Keep in mind that the climax should coincide with the big story question hinted at in the inciting incident, and so this is why it is important that you consider the relationship between the inciting incident and the climax. The climax will bring all the story’s action to an end with a bang and it shifts the story problem to the story resolution and releases the reader’s pent-up suspense.

Think of Star Wars. The climax is where Luke finally uses The Force to make the shot that blows up the Death Star. (I recommend that you watch the movie Star Wars and look for the inciting incident, and the climax, and all the rising action points because the movie has a clear, easy to understand structure which makes it easy to use and reference when discussing plot and structure in fiction—I will probably reference it often).

As you begin to think of your plot as a series of relationship steps, it may help you ensure that your novel is successful (i.e. readers will like it because it will make sense as a whole). You can also ensure that your plot meets reader expectations for the genre. Plotting your novel before you write it also help you see plot holes and make fixes before you spend days, months, years, writing your story. Work smarter not harder.

Plot Part 4: The Inciting Incident

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When you think of your story’s plot, it is helpful to think of a story’s parts to help you see the big picture and help you to begin to work out your story’s plot. All stories have beginnings, middles, and endings. They also have inciting incidents, midpoints, and climaxes.

Regardless of the genre of book you are writing, your story must have an inciting incident

The inciting incident is that thing that happens which kicks off your story. It is the single event that sets your story into motion. The inciting incident launches the main action of the story. It is something that happens that is out of the ordinary for your main character. Something happens that upsets the balance of the world. The inciting incident can be positive or negative, but it must change your character’s life either for better for worse. The inciting incident happens to the protagonist or it can be caused by the protagonist. The key in all the above repetitive description is that something must happen. If nothing happens at the beginning of your story, then you don’t have an inciting incident and you should re-evaluate your story plot and structure.

What the inciting incident does:

  • It disturbs your main character out of their day-to-day life and propels them forward
  • It kicks off the story problem (that thing that your main character must now solve-remember that stories are about characters solving their problems)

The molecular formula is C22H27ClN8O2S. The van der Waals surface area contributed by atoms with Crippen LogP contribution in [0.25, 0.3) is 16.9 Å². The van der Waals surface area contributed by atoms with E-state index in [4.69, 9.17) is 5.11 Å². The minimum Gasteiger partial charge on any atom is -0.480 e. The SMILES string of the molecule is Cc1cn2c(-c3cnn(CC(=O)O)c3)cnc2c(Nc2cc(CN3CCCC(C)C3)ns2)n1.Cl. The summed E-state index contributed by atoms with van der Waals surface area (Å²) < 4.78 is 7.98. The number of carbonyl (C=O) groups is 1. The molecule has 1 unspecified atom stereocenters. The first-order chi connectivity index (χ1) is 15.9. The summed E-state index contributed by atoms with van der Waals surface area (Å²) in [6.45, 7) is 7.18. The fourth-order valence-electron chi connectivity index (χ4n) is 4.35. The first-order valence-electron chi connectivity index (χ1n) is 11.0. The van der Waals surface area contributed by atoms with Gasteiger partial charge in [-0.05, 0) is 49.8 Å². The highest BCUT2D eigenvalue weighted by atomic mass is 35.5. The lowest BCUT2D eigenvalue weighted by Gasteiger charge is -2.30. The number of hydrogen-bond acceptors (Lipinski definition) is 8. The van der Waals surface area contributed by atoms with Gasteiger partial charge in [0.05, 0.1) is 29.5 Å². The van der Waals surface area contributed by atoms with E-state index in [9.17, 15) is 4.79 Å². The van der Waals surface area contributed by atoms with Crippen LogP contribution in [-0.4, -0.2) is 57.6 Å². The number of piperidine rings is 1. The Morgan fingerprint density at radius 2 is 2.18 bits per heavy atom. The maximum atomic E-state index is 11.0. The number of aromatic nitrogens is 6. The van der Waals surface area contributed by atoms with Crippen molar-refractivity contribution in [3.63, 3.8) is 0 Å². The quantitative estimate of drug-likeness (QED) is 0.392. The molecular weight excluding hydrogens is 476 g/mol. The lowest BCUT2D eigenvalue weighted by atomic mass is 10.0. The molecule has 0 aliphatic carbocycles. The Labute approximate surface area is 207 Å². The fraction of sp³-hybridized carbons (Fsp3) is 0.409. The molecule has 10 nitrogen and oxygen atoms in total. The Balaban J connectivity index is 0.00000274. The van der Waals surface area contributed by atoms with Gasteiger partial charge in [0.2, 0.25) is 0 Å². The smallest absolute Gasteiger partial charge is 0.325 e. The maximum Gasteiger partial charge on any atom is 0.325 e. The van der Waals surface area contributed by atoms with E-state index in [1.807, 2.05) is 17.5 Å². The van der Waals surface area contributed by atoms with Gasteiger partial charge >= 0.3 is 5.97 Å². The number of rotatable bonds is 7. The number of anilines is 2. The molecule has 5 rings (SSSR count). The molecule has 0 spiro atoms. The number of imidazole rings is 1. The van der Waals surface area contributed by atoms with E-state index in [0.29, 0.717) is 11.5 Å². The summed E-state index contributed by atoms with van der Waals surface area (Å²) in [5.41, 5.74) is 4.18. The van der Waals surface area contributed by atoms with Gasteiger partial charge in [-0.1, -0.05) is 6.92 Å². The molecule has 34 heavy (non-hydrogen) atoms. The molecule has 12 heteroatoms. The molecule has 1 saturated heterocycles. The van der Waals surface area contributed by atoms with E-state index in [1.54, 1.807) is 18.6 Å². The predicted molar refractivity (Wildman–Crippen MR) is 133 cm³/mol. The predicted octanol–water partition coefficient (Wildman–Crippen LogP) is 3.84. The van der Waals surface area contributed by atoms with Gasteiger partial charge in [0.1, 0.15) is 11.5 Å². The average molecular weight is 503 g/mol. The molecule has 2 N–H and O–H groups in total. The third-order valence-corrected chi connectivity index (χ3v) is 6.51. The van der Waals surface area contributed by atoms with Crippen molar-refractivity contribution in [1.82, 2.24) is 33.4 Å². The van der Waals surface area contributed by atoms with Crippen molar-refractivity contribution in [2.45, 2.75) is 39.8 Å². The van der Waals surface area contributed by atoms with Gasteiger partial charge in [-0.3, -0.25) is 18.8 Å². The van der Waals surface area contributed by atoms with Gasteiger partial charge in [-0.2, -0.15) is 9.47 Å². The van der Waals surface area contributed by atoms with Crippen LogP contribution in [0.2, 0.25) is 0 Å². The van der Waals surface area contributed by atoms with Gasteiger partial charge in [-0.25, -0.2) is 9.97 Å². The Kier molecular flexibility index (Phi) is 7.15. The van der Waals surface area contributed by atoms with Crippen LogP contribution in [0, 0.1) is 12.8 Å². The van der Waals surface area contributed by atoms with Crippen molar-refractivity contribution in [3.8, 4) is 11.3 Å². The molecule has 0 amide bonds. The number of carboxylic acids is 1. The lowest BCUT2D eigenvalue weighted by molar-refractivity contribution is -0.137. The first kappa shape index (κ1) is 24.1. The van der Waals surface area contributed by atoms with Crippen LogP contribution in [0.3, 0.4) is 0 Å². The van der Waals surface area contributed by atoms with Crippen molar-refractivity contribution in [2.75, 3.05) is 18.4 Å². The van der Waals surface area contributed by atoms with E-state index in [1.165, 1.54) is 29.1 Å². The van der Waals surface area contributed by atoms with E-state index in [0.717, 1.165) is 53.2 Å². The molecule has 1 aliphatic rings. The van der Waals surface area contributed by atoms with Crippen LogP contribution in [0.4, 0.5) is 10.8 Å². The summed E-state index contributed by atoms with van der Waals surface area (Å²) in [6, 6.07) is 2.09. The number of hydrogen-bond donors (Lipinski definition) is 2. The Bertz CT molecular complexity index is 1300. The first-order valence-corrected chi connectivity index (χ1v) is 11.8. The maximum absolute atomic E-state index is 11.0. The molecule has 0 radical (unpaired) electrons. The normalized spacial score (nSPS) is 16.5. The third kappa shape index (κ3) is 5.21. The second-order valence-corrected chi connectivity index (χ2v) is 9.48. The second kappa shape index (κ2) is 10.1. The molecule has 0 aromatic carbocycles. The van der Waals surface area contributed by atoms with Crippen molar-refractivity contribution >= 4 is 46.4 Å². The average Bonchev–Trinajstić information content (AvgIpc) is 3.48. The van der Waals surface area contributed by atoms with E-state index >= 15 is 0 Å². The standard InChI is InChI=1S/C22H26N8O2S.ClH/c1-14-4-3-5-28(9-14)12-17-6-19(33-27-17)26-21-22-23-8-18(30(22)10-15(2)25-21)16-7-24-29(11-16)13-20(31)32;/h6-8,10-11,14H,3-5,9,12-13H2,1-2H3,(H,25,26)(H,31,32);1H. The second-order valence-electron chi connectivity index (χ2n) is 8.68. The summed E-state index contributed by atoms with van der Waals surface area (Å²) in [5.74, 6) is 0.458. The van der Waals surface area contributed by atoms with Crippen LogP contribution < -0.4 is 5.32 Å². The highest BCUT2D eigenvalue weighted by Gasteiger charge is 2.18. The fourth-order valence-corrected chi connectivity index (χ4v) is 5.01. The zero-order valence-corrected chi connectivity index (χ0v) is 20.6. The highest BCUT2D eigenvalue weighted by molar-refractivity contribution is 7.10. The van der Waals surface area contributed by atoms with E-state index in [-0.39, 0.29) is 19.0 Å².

• It awakens secret/hidden/unknown desires in the character
  • It forces your character to react
  • It starts the story conflict
  • It is urgent on some level and creates urgency in your character
  • It sets the tone for your novel
  • It hints at the story’s ending

Example of inciting incidents:

  • Star Wars: Darth Vader attacks Princess Leia’s ship
  • The Sixth Sense: Vincent shoots Malcolm
  • Saving Private Ryan: The general learns of the death of the three Ryan brothers
  • Monsters Inc.: Randall leaves the closet door open on the scream factory floor.
  • Jaws: Naked swimmer is eaten by a shark
  • Tangled: A strange man shows up and Rapunzel doesn’t know how to handle his arrival
  • The Martian: Mark Watney goes missing during a storm on Mars and is believed to be dead
  • Shane: Starrett insist that Shane leave

What the inciting incident is not:

  • It’s not necessarily the hook.
  • It’s not necessarily the first thing to happen in the novel (thought it should be close to the beginning of the story and it definitely should be in the first quarter of the story)
  • It’s not the next episode of someone’s regular day-to-day life
  • It is not backstory
  • It is not something from your character’s past

Some Examples of Inciting incidents by Genre:

  • In a murder mystery, there’s a murder
  • In a romance, two single people meet
  • In fantasy, the main character discovers they are the chosen one
  • In science fiction, someone travels back in time to change the world
  • In a thriller, the character learns of a plot to end the world and must race to save it

These are just examples from genre tropes. If you are unclear what your inciting incident might be, take some time to think about the genre of book you are writing, and research plot and structure for that genre. Read books in that genre. This will help you to be become familiar with what readers expect, and then do your best to meet that expectation.

To write your inciting incident, think about your story in parts because they are related

  1. Inciting incident
  2. Climax
  3. Resolution/Ending

If you know what your climax will be (we will cover the other plot parts in subsequent posts) and how you expect your story to end, it may help you to figure out what your inciting incident should be.

Plot Part 3

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As mentioned last time, plot is the significant events and incidents that happen in a story and how these events relate to each other.

But how do you create a plot?